All posts by Ray Garrido

DHS radically expands Expedited Removal

On July 22, 2019, the Department of Homeland Security (DHS) announced a new policy designed to dramatically expand expedited removal to apply throughout the United States to anyone who has been in the U.S. for less than two years.

The policy will take effect on July 23, 2019, before the public has the opportunity to comment.

Expedited removal gives near-total authority to immigration officers to apprehend, cast judgment upon, and remove someone from this country.

Now DHS seeks to apply that power nationwide, subjecting thousands of people to deportation without a meaningful chance to collect evidence, consult with an attorney, or come before a judge.

Under the new rule, people will be denied a fair day in court even if they might qualify for legal relief.

The administration’s answer to the humanitarian situation at our southern border should be to improve the immigration court system; instead DHS is eliminating the judges from the process altogether.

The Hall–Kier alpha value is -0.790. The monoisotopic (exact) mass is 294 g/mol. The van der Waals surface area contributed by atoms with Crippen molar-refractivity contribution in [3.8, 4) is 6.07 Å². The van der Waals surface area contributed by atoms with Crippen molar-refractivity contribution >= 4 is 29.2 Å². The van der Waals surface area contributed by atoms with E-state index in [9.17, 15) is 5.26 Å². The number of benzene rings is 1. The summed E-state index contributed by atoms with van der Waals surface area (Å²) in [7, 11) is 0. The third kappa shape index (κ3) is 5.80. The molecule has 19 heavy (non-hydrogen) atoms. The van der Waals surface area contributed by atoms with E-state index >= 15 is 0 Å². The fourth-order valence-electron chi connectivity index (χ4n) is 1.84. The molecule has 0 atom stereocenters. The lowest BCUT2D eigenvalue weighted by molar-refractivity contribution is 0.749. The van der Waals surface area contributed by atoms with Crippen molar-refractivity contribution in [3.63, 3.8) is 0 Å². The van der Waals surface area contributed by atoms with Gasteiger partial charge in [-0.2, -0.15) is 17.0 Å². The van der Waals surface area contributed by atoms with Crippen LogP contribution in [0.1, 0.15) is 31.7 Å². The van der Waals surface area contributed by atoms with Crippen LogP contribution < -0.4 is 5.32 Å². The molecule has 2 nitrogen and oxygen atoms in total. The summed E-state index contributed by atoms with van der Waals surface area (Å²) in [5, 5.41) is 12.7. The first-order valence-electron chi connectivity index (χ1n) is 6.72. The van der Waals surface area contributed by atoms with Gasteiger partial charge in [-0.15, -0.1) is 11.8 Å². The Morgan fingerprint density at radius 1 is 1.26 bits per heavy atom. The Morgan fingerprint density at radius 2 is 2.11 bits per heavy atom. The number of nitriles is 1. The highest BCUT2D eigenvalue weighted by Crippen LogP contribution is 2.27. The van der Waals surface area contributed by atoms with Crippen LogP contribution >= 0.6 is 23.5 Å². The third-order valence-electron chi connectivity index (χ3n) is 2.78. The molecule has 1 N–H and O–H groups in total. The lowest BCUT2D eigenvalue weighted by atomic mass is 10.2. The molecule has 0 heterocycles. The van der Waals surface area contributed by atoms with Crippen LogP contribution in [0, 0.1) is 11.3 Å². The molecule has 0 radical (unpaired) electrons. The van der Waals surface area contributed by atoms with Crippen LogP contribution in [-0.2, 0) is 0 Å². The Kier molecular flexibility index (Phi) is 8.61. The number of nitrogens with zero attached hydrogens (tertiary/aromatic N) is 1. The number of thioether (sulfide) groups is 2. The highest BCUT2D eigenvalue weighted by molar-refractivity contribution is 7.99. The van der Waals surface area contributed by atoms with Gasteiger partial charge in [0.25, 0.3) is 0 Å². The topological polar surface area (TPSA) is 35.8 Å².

That is not the kind of due process envisioned in the Constitution.

Thanks to the American Immigration Lawyers (AILA) for this information.

The misinformation campaign continues

The latest case-by-case records from the Immigration Courts indicate that as of the end of May 2019 one or more removal hearings had already been held for nearly 47,000 newly arriving families seeking refuge in this country. Of these, almost six out of every seven families released from custody had shown up for their initial court hearing. Usually multiple hearings are required before a case is decided. For those who are represented, more than 99 percent had appeared at every hearing held. See Figure 1. Thus, court records directly contradict the widely quoted claim that “90 Percent of Recent Asylum Seekers Skipped Their Hearings.[1]
Families who attend immigration court hearingsFigure 1. Attendance at Immigration Court Hearings
by Families After Release
(Click for a graphic)

Under our current system, there is no legal requirement that immigrants actually receive notice, let alone timely notice, of their hearing. Given many problems in court records on attendance and in the system for notifying families of the place and time of their hearings, these appearance rates were remarkably high.

This is an excerpt of a report by TRAC at Syracuse University. The view the full report click here.